User A goes to the web page and clicks a menu called 'Submit Request', where User A will fill out a form request and submit it to his/her Supervisor.

Then User A's Supervisor will go to the web page and click a menu called 'Approve/Reject Request', where User A's Supervisor will either approve or reject User A's request form.

Now, I was wondering if there is a term or word to describe 'Approve/Reject' collectively.

I had a term in mind, which is 'Inspect Request' but I don't think it's perfect in our case and so would like to hear more suggestion from the ground.

  • It's not common to have hypernyms of two antonyms. Or rather what is common about antonyms is not generally called a hypernym but rather the range or dimension. – Mitch Jan 7 '14 at 14:47
  • How about "disposition" – Gary Kephart Mar 19 '16 at 0:31

How about review, from our very own Stack Exchange?

  • 3
    +1 Nice one. How come I never think of it even though I am using Stack Exchange. (If there are no better answer, I will select your answer as the correct answer.) – Larry Morries Jan 3 '12 at 5:52
  • +1 A very obvious word that never occured to me as well. – javaDisciple Jan 3 '12 at 5:55

If the act of approving or rejecting the request is simply the click of a button, then obviously there could be two buttons labeled "Approve" and "Reject" next to the item, but this is clearly a design consideration and nothing to do with the use of English.

If the design is to take the approver (there is a hint already) to a separate screen where the act of approving or rejecting the item must be carried out in more detail, then I would also go with "Approval" as the button label to represent the act of approving (which may still result in rejection).

You generally say that something is sent for "approval" and not "rejection". However, that does not mean it will definitely be approved. It can still be rejected. Similarly, the person doing the approval can be termed an approver, but is never termed a rejecter.

Therefore I maintain that "Approval" as a noun is a good collective term describing the act of approval, which may result in something either being approved or rejected.

From working with enterprise systems, where this query originates, my experience is that the term "approval", as a matter of common usage, is generally deemed and understood to be such an act which may result in either approval or rejection.


Handle is another one that immediately springs to mind. When you approve/reject requests, you handle them. In fact, handle requests is a very common collocation.

  • Similarly, Process Requests – Scott Pelak Dec 3 '15 at 21:16
  • 1
    Words like handle and process are way too generic. When you have a lot of things to name it gets really annoying at times as you end up with lot of stuff that "handles", "does", "processes", "configures", "sets" and "manages" different things. These words don't give you any hints as to what this stuff actually does. – Gherman Dec 8 '16 at 12:45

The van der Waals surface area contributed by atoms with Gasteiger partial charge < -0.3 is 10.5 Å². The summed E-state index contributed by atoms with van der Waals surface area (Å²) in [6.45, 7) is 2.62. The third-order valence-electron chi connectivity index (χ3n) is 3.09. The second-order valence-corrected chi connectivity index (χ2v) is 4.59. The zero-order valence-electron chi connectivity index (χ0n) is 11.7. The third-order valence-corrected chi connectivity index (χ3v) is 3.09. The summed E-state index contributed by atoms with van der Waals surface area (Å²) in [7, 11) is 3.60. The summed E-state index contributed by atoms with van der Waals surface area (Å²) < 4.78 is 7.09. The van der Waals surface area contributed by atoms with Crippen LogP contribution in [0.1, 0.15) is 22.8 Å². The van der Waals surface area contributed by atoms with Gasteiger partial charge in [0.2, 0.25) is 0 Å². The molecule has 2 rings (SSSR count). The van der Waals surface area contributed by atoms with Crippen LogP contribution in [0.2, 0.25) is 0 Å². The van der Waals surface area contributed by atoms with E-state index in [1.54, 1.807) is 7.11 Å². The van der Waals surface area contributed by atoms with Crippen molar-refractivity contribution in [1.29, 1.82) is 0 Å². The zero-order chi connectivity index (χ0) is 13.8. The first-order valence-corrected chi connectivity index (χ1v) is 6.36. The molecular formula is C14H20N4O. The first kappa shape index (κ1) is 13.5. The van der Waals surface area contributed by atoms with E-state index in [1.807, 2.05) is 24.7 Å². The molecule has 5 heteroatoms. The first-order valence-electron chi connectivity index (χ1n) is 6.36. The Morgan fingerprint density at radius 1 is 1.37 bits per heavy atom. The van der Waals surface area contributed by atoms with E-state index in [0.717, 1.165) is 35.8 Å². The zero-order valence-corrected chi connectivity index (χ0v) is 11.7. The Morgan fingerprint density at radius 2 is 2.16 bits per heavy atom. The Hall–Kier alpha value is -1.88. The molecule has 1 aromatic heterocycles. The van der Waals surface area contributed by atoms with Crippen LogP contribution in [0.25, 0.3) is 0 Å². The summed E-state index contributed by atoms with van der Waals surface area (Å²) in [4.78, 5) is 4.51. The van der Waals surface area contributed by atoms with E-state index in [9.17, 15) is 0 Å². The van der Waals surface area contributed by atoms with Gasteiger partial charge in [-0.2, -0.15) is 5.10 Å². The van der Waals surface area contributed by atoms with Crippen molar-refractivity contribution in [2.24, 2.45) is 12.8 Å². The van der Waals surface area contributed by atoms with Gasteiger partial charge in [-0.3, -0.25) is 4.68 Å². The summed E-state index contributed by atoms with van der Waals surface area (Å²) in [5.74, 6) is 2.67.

I would prefer to see Approval Requests as the button. The request is for approval, so the admin can either accept or deny the approval.

  • 1
    I will have trouble using the 'Approval' since its meaning is referring to the act of accepting - so no one can perform the act of disapproving / rejecting - which is termed by Disapproval – Larry Morries Jan 3 '12 at 6:20

Judgment could work in general, but probably not in your specific context.


How about 'decision'? As a decision can be either an approval or a denial but never 'pending'.

  • 1
    Decision request is not English, and decide request would not work at all in the context given. – Janus Bahs Jacquet Oct 9 '14 at 9:34
  • Decision is a good choice. It is not "Decision Request" but "Approver Decision", and the Decision can be Approved, Rejected, Pending, On-Hold...and have a Decision Date, Decision Made By, etc. It is still a "Request"...and the request requires a Decision. – BlueChippy Nov 20 '16 at 8:17

Use comment on request. It's applicable in context.

  • 2
    If your suggestion is "comment on request" it is not one word, as required by the OP. If the answer is "request" it is too vague. – Mari-Lou A Apr 23 '14 at 6:35

protected by Janus Bahs Jacquet Oct 9 '14 at 9:34

Thank you for your interest in this question. Because it has attracted low-quality or spam answers that had to be removed, posting an answer now requires 10 reputation on this site (the association bonus does not count).

Would you like to answer one of these unanswered questions instead?

Not the answer you're looking for? Browse other questions tagged or ask your own question.